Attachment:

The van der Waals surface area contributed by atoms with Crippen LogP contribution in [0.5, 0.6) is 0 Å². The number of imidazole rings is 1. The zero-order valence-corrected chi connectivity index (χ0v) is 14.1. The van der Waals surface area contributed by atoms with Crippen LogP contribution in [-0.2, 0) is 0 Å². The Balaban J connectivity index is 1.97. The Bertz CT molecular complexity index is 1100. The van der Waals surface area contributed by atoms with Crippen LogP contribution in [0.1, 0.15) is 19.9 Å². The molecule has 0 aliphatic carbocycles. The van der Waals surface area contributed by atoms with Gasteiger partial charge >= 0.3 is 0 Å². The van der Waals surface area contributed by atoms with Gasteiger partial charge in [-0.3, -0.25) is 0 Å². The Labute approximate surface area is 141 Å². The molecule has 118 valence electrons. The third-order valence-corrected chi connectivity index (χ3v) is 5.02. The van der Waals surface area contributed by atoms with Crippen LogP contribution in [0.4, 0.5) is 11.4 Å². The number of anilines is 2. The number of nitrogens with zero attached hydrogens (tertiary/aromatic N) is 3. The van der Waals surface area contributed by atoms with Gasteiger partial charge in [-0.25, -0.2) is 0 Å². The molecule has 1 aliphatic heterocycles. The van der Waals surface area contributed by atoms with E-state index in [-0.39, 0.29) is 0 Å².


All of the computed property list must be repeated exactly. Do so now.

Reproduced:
The van der Waals surface area contributed by atoms with Crippen LogP contribution in [0.5, 0.6) is 0 Å². The number of imidazole rings is 1. The zero-order valence-corrected chi connectivity index (χ0v) is 14.1. The van der Waals surface area contributed by atoms with Crippen LogP contribution in [-0.2, 0) is 0 Å². The Balaban J connectivity index is 1.97. The Bertz CT molecular complexity index is 1100. The van der Waals surface area contributed by atoms with Crippen LogP contribution in [0.1, 0.15) is 19.9 Å². The molecule has 0 aliphatic carbocycles. The van der Waals surface area contributed by atoms with Gasteiger partial charge >= 0.3 is 0 Å². The van der Waals surface area contributed by atoms with Gasteiger partial charge in [-0.3, -0.25) is 0 Å². The Labute approximate surface area is 141 Å². The molecule has 118 valence electrons. The third-order valence-corrected chi connectivity index (χ3v) is 5.02. The van der Waals surface area contributed by atoms with Crippen LogP contribution in [0.4, 0.5) is 11.4 Å². The number of anilines is 2. The number of nitrogens with zero attached hydrogens (tertiary/aromatic N) is 3. The van der Waals surface area contributed by atoms with Gasteiger partial charge in [-0.25, -0.2) is 0 Å². The molecule has 1 aliphatic heterocycles. The van der Waals surface area contributed by atoms with E-state index in [-0.39, 0.29) is 0 Å².